CEO Pocket Guide to the Computer Biz, er, Business
Buerger, Dave, Chief Executive (U.S.)
CIOs, doctors, and politicians share a similar curse:
They can't speak plain English. Here's a quick entree to computerspeak that will help chief executives hold their own during the next IT (oops, that's Information Technology) tete-a-tete. Chief Information Officer (CIO). He's supposed to be running your computers and stuff, but he's more worried about appearing to be a business guy. CIOs lust after just one thing: your job.
IT Organization (ITO). A mysterious bureaucracy run by the CIO that normal employees love to hate. Be bold-it's a great candidate for outsourcing.
Client/Server. A new timewaster that's supposed to replace the mainframe and save money. The development software is so simple that none of the mainframe programmers knows how it works.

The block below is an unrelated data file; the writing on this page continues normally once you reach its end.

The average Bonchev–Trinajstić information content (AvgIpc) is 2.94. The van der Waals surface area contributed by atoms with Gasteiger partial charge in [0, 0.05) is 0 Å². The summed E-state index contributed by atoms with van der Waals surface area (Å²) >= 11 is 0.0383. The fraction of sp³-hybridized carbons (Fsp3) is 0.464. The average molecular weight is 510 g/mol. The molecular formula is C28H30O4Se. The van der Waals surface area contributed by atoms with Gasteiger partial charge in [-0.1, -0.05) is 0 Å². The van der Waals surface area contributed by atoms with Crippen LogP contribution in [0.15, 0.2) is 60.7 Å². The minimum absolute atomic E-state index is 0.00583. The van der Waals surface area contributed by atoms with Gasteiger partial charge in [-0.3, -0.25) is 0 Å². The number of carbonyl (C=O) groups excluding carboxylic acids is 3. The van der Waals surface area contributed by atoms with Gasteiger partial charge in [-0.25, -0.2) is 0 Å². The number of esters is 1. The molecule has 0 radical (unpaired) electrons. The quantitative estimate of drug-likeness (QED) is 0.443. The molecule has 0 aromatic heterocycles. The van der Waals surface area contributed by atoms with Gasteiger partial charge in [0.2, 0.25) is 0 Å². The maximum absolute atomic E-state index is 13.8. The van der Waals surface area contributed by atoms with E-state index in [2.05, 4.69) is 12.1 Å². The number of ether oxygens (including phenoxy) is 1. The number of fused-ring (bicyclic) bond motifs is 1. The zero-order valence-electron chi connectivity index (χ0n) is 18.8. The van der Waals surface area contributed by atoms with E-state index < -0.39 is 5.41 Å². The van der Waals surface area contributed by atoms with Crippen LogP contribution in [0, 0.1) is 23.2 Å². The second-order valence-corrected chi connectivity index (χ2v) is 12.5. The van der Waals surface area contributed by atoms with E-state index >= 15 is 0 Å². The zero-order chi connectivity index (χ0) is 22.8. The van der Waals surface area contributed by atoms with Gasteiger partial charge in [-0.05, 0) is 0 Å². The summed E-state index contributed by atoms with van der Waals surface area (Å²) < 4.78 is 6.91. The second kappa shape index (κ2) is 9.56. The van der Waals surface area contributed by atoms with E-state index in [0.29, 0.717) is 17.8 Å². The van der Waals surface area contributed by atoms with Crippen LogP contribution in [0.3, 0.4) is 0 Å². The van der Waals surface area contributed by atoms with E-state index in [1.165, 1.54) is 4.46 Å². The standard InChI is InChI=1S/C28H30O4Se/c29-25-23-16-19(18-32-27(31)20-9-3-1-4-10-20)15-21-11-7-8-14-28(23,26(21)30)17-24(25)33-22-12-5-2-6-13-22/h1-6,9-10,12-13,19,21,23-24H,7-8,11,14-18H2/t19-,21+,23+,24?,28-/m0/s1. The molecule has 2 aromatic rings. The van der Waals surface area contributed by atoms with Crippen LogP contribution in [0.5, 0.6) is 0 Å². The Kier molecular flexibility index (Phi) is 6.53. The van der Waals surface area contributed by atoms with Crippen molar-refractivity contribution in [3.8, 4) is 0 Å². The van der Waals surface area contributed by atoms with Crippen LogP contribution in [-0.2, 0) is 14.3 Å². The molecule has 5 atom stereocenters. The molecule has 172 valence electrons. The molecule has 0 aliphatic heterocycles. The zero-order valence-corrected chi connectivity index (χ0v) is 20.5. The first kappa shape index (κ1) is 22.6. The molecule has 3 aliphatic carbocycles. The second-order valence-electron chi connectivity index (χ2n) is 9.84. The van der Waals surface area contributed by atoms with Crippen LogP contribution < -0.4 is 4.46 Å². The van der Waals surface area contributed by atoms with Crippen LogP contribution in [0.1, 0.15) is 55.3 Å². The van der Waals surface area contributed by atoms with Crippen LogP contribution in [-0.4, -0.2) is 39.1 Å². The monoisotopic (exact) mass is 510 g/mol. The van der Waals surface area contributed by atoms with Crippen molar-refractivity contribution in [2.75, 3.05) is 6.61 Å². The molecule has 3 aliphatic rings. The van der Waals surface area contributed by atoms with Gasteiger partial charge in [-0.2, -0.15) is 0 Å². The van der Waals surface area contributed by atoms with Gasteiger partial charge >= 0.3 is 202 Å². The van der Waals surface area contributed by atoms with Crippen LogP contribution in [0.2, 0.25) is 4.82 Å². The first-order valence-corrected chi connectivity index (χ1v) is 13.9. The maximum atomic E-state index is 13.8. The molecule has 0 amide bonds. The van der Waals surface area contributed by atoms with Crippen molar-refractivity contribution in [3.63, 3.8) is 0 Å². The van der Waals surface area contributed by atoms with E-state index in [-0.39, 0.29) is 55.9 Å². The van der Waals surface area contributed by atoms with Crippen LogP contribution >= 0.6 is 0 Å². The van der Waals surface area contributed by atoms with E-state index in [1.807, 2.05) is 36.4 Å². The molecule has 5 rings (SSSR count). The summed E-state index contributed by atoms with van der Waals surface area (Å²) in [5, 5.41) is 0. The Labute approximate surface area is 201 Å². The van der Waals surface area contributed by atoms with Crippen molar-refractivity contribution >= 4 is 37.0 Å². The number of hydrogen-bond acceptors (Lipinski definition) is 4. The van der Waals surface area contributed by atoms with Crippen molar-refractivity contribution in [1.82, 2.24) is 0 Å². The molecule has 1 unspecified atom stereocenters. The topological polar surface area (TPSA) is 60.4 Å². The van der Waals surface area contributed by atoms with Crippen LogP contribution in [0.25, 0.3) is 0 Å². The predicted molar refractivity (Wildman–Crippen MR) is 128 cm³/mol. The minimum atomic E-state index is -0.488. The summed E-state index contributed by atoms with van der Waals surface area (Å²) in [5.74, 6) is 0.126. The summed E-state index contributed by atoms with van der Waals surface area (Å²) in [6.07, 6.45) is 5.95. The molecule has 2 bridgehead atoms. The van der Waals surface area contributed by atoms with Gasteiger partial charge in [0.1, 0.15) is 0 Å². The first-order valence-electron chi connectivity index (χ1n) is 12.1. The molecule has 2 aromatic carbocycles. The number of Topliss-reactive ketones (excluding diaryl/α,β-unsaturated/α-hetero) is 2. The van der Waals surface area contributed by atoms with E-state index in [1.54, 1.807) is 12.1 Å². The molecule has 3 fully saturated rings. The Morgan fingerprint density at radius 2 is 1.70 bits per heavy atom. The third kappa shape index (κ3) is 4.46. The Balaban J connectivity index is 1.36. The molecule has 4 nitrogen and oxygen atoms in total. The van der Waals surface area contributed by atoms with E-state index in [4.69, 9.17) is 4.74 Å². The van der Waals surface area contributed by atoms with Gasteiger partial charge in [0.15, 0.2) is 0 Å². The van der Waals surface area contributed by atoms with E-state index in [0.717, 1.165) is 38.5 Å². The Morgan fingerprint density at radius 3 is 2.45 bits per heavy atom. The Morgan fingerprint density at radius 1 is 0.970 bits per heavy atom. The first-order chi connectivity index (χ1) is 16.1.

Cross-Functionality. Desired trait of mainframe programmers who have to learn client/server. Also, ability of hardware to do many things, according to the guy who sold you the darn box.
Client/server programming technique akin to Tinker Toys. Computer instructions are put into modules like those round, knob-like pieces. The system works when you plug 'em all together with the sticks. Objects are reusable if not glued.
Data Warehouse. Like a giant room filled with computer diskettes containing every report in memory, and then some. Ensures that no one goes without some dirt on his or her predecessor.
Electronic Data Interchange (EDI). Automated software that lets suppliers and customers shovel more reports into your data warehouse. But not to worry; that saves money, too.
Internet. Time magazine's next "Man of the Year." A revolutionary network connecting every computer and wacko in the world, filled with smut and already attracting mall rats. Like your IT Organization, no one really runs it; unlike the ITO, it actually works. …